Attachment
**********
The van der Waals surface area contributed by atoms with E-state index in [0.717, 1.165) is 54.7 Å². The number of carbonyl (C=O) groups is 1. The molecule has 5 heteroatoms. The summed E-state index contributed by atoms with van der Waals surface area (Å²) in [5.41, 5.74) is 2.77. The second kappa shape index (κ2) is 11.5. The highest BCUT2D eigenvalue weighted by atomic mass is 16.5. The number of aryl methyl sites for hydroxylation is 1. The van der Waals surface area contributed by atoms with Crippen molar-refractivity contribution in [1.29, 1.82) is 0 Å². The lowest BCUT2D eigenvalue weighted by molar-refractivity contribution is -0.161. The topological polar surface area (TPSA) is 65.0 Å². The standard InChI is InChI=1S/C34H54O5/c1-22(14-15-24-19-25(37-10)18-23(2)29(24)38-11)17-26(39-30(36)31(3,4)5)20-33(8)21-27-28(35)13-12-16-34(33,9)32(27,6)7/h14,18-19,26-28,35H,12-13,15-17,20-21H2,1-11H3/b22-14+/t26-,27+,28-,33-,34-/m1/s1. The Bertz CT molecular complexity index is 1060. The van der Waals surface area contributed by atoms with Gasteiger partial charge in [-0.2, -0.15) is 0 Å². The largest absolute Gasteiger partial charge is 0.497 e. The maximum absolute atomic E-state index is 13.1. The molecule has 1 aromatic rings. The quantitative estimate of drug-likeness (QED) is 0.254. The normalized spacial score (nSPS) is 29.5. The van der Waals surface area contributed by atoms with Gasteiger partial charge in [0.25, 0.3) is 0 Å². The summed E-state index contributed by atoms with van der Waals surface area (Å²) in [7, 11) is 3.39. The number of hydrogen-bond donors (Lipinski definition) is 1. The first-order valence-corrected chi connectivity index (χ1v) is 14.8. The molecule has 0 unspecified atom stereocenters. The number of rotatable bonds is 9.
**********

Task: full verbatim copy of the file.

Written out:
The van der Waals surface area contributed by atoms with E-state index in [0.717, 1.165) is 54.7 Å². The number of carbonyl (C=O) groups is 1. The molecule has 5 heteroatoms. The summed E-state index contributed by atoms with van der Waals surface area (Å²) in [5.41, 5.74) is 2.77. The second kappa shape index (κ2) is 11.5. The highest BCUT2D eigenvalue weighted by atomic mass is 16.5. The number of aryl methyl sites for hydroxylation is 1. The van der Waals surface area contributed by atoms with Crippen molar-refractivity contribution in [1.29, 1.82) is 0 Å². The lowest BCUT2D eigenvalue weighted by molar-refractivity contribution is -0.161. The topological polar surface area (TPSA) is 65.0 Å². The standard InChI is InChI=1S/C34H54O5/c1-22(14-15-24-19-25(37-10)18-23(2)29(24)38-11)17-26(39-30(36)31(3,4)5)20-33(8)21-27-28(35)13-12-16-34(33,9)32(27,6)7/h14,18-19,26-28,35H,12-13,15-17,20-21H2,1-11H3/b22-14+/t26-,27+,28-,33-,34-/m1/s1. The Bertz CT molecular complexity index is 1060. The van der Waals surface area contributed by atoms with Gasteiger partial charge in [-0.2, -0.15) is 0 Å². The largest absolute Gasteiger partial charge is 0.497 e. The maximum absolute atomic E-state index is 13.1. The molecule has 1 aromatic rings. The quantitative estimate of drug-likeness (QED) is 0.254. The normalized spacial score (nSPS) is 29.5. The van der Waals surface area contributed by atoms with Gasteiger partial charge in [0.25, 0.3) is 0 Å². The summed E-state index contributed by atoms with van der Waals surface area (Å²) in [7, 11) is 3.39. The number of hydrogen-bond donors (Lipinski definition) is 1. The first-order valence-corrected chi connectivity index (χ1v) is 14.8. The molecule has 0 unspecified atom stereocenters. The number of rotatable bonds is 9.